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Ivorian defence minister announces deal with mutinous soldiers – again

Issouf Sanogo, AFP | A policeman signals cars to pass as mutinous soldiers stand at the entrance of Bouake, Ivory Coast, on May 16, 2017.

Ivory Coast's government has reached an agreement with mutinous soldiers who had taken to the streets in the West African nation's largest cities to demand more pay, the defense ministry said.


Residents of Bouake, the epicenter of the mutiny and Ivory Coast's second-largest city, said Tuesday that soldiers had left the streets and cleared blockades to allow the movement of vehicles. Gunfire that had been heard since Friday in various cities had gone quiet.

In a statement carried on television, Defense Minister Alain-Richard Donwahi confirmed an agreement with the soldiers to end a crisis that left one person dead, many injured and businesses closed in several parts of the country.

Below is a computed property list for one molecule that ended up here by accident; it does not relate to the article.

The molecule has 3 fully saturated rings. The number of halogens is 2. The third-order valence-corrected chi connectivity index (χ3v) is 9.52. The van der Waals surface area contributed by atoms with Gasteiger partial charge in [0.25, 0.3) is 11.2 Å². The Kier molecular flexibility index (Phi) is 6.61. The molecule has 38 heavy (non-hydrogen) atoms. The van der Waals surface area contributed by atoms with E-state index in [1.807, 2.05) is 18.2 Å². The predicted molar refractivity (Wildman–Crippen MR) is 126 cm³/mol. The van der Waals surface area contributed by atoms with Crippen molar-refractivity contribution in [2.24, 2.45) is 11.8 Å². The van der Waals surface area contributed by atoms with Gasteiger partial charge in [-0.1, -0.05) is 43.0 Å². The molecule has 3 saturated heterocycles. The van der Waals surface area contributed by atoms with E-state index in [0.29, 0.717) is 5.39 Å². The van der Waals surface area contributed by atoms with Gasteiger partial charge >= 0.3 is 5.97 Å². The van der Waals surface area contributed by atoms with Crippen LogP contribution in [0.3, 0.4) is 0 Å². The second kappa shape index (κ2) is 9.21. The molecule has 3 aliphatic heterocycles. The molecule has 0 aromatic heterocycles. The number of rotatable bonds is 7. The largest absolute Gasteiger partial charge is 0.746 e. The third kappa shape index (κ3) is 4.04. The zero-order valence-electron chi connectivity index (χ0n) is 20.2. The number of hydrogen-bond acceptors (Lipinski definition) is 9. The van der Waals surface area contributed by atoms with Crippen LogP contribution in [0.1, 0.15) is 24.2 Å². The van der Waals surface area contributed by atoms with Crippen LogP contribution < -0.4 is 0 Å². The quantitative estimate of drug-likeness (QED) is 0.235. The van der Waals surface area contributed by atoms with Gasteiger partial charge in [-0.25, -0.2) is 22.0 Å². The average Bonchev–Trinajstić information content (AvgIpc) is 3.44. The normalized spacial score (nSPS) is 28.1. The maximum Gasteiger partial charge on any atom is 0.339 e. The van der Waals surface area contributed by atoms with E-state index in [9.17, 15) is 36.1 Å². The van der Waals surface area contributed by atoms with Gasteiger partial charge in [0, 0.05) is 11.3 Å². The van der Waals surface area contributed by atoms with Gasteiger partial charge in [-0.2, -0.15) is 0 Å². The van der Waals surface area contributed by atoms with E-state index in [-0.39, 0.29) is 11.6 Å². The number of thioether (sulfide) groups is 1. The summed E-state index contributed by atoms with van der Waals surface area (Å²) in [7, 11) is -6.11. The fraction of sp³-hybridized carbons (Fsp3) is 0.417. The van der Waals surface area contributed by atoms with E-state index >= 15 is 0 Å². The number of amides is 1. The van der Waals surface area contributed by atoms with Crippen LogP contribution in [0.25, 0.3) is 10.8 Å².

Donwahi urged all soldiers to "free up the roads, to go back to their barracks and to keep the peace. We ask the people to stay calm and we assure them that everything possible is being done for a speedy return to normality."

The brief statement released late Monday did not contain details of the agreement.

The soldiers are part of a group who launched a mutiny in January seeking to improve their compensation and living conditions. When a group of them apologized to President Alassane Ouattara and the head of the army on national television last week, dissatisfied soldiers took to the streets. They demanded the remainder of bonuses promised to them in January but not yet fully paid.

One person was killed Sunday when the mutinous soldiers used guns to disperse residents protesting their violence in Bouake.

The soldiers are former rebels who helped put Ouattara in power after his predecessor refused to leave office after losing the 2010 election. The roughly 8,400 soldiers were integrated into the more than 20,000-strong Ivory Coast army. 


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